The lunar cycle affects far more than just the tides on planet earth. It regulates many natural clocks of a variety of species on earth. From a coral reef spawning to the psychological processes of animals and humans, it's force must not be underestimated. A serious inquiry into this subject is often treated as mysticism, however scientific finding often correlates with what the wise of antiquity thought. We know now that certain animals behave differently according to the phases of the moon, while others, even when sheltered from it, may respond to the moon's gravitational influence alone.
The moon has been correlated to fertility through much of human history and culture. Breeding behaviour of many creatures is affected by the phases of the moon, especially those of the oceans that utilise the power of the tides. Predator and prey relationships are also related to the luminosity of the moon to such an extent that it altered our own evolutionary development, as stated in a publication by Packer et. al, "Nocturnal carnivores are widely believed to have played an important role in human evolution, driving the need for nighttime shelter, the control of fire and our innate fear of darkness." - Fear of Darkness, the Full Moon and the Nocturnal Ecology of African Lions.
In the oceans
Correlations between marine life and lunar rhythm are evident. Coral reefs release masses of sex cells, eggs, sperm known as gametes into the ocean to breed on a clock related to seasonal and lunar cycles. The coral releases gametes simultaneously after cues of lunar activity. Due to the variety of species spawning the months and temperature requirements may differ, however the fact that it occurs after the full moon is clear.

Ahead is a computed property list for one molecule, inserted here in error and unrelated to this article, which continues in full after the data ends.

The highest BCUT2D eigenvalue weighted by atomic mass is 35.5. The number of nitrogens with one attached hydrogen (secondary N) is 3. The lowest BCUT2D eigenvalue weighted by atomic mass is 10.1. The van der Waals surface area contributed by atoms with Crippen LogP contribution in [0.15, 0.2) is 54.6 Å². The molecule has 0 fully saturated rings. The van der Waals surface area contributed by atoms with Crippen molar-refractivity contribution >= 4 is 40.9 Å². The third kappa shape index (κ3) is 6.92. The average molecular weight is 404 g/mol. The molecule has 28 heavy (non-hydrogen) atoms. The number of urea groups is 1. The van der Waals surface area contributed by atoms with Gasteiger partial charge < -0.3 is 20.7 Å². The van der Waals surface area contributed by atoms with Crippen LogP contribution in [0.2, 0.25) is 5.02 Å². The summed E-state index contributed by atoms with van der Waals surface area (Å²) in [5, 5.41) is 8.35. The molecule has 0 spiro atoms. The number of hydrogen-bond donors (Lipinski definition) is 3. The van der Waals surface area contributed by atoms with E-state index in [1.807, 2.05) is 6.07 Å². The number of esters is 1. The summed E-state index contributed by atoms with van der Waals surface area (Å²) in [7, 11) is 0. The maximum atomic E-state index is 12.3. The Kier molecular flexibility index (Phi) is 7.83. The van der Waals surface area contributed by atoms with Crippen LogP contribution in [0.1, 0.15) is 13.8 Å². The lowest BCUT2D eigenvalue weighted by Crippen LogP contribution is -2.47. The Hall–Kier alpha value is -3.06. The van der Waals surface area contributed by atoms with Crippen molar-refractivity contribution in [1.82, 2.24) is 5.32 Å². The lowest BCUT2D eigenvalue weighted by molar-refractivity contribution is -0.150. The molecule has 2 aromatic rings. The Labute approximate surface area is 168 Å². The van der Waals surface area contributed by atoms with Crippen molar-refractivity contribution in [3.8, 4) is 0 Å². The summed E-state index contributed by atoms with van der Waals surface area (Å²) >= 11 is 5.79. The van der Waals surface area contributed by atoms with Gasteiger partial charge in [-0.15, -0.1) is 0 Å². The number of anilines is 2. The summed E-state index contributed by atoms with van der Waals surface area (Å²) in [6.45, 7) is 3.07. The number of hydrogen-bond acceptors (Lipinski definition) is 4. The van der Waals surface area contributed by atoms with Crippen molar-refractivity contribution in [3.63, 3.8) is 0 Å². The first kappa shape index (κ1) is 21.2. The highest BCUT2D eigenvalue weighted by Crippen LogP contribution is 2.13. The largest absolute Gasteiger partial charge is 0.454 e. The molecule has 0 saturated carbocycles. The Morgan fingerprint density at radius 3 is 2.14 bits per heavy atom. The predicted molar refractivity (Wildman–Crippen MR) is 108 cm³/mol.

Many invertebrates have breeding patterns related to the moon in some way. For example, the Bermuda fireworm breeds right after sunset and only when there is no moon. The Pacific palolo, a worm, is thought to breed when the gonads ripen in response the lengthening dark period of the moon. This has been documented in other creatures too. While many other molluscs, echinoderms, arthropods and chordates have breeding and feeding patterns related to the tidal influence of the moon. There are suggestions that some oceanic plant and animals detect the gravitational force produced by the moon, even when isolated in and remote areas.
On the surface
Plants are affected by the moon. Some studies suggest that the gravitational pull brings groundwater closer to the surface of the soil. This helped farmers of antiquity determine sowing and harvest times. Other studies suggest that seedling planted right before the full moon grow larger than those planted after the full moon.
In animals, the luminosity of the moon affects hunting and foraging behaviours. When there is more moonlight, nocturnal prey animals are more active and even some diurnal animals. Predators have been found to hunt more effectively during dark stages of the moon, where their own nocturnal sight heavily outweighs its prey. Packer et al found that most lion attacks on humans occur during this time.
Concerning physiological and psychological changes, the levels of melatonin and immune capability of a variety of organism are thought to be regulated not only by day-night circadian rhythm but also lunar phases. Some studies also suggest that mental disorders are slightly exacerbated during a full moon.
Many more examples of the moons' effect on behaviour and physiology can be provided. It is evident, though, that the effect of our celestial partner plays a large role in the lives of many creatures on our planet.